<plugin>
    <groupId>org.apache.maven.plugins</groupId>
    <artifactId>maven-compiler-plugin</artifactId>
    <configuration>
        <compilerArguments>
            <source>1.8</source>
            <target>1.8</target>
        </compilerArguments>
    </configuration>
</plugin>

Project Creation and Dependency Setup

First things first, let’s start with creating our project infrastructure. We’ll choose maven for it, since Spring Boot works well with it. You can either create a maven-ized empty web application via your favorite IDE, or you can execute the archetype command as follows. Archetypes are maven projects that also create maven-based projects.

mvn archetype:create -DgroupId=fish.payara.appserver -DartifactId=payara-micro-with-spring-boot-rest -Dversion=1.0 -DarchetypeArtifactId=maven-archetype-webapp

Next step is to add the dependencies. Spring Boot dependencies can either be integrated to a maven project through a parent pom definition or with a dependency management definition. Assuming that your project has its own maven parent project definition in its pom.xml, we added a dependency management definition for all the Spring Boot dependencies. Keep in mind that this does not add any dependencies directly to your project but allows you to select the ones you want via the<dependency> tag. And you don’t need to define <version> for each of those dependencies since it’s defined in the dependency management configuration already. The aforementioned definition is as follows:

<dependencyManagement>
    <dependencies>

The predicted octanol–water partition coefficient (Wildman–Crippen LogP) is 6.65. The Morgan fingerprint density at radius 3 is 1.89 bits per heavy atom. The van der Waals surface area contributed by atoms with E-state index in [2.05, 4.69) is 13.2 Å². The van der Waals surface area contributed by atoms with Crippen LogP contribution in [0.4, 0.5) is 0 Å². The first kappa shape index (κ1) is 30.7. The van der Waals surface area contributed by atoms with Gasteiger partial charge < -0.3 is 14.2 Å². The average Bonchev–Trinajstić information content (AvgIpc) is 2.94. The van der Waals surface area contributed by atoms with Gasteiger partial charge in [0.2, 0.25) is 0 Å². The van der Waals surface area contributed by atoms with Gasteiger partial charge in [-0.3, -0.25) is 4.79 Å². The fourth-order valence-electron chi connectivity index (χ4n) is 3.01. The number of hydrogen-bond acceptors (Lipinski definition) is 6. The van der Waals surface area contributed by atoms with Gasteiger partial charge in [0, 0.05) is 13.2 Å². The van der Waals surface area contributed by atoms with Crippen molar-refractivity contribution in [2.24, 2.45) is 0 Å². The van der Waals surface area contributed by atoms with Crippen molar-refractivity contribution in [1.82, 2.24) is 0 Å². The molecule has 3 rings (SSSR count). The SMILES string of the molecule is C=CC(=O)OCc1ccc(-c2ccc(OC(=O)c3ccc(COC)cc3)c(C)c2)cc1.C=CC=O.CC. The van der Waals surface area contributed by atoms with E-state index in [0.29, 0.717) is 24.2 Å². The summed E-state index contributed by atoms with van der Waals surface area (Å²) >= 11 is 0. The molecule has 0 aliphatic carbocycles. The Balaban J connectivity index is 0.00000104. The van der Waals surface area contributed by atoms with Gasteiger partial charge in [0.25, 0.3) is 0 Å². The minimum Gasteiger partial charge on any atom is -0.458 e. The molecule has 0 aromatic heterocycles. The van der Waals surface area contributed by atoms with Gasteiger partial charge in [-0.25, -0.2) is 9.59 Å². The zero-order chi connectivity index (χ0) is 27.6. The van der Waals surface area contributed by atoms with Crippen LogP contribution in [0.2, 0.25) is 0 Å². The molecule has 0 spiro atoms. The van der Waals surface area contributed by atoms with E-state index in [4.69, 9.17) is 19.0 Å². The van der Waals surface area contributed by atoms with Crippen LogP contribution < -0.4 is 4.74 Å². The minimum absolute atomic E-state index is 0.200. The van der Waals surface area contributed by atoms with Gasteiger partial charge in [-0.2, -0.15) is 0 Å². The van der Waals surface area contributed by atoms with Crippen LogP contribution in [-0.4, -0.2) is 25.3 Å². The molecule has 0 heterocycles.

<dependency>
            <groupId>org.springframework.boot</groupId>
            <artifactId>spring-boot-dependencies</artifactId>
            <version>1.2.6.RELEASE</version>
            <type>pom</type>
            <scope>import</scope>
        </dependency>
    </dependencies>
</dependencyManagement>

Now we can add the spring-boot-starter-web module dependency, which is a starter pom 'that bootstraps you for doing web application development with Spring. With Spring Boot’s starter pom, there is no need to explicitly deal with dependencies of Spring. For starter-web, dependencies like spring-web and spring-webmvc automatically added to your project.

<dependency>
    <groupId>org.springframework.boot</groupId>
    <artifactId>spring-boot-starter-web</artifactId>
    <exclusions>
        <exclusion>
            <groupId>org.springframework.boot</groupId>
            <artifactId>spring-boot-starter-tomcat</artifactId>
        </exclusion>
    </exclusions>
</dependency>

One thing to be noted with the definition here: we have excluded the spring-boot-starter-tomcat transitive dependency since we will deploy our war module directly to Payara Micro, which already contains resources for Java EE. Of course the exclusion of this dependency will lead to compilation errors, so Servlet API dependency needs to be added with provided scope as given follows:

<dependency>
    <groupId>javax.servlet</groupId>
    <artifactId>javax.servlet-api</artifactId>
    <version>3.1.0</version>
    <scope>provided</scope>
</dependency>

We like to stick with the latest and greatest at all times, so in order to compile our source with Java 8, we added maven-compiler-plugin definition with 1.8 compiler arguments. Keep in mind that maven compiles source code with Java 5 level by default.

<plugin>
    <groupId>org.apache.maven.plugins</groupId>
    <artifactId>maven-compiler-plugin</artifactId>
    <configuration>
        <compilerArguments>
            <source>1.8</source>
            <target>1.8</target>
        </compilerArguments>
    </configuration>
</plugin>

Bootstrapping the REST Web Service

First we need to implement a main configuration class annotated with the @SpringBootApplication and it will be responsible for configuring and starting our application. @SpringBootApplication is a composing annotation provided by Spring Boot and it bundles @Configuration, @EnableAutoConfiguration and @ComponentScan annotations together in one place. The main class named Application is given below.

@SpringBootApplication
public class Application extends SpringBootServletInitializer {

    @Override
    protected SpringApplicationBuilder configure(SpringApplicationBuilder application) {
        return application.sources(Application.class);
    }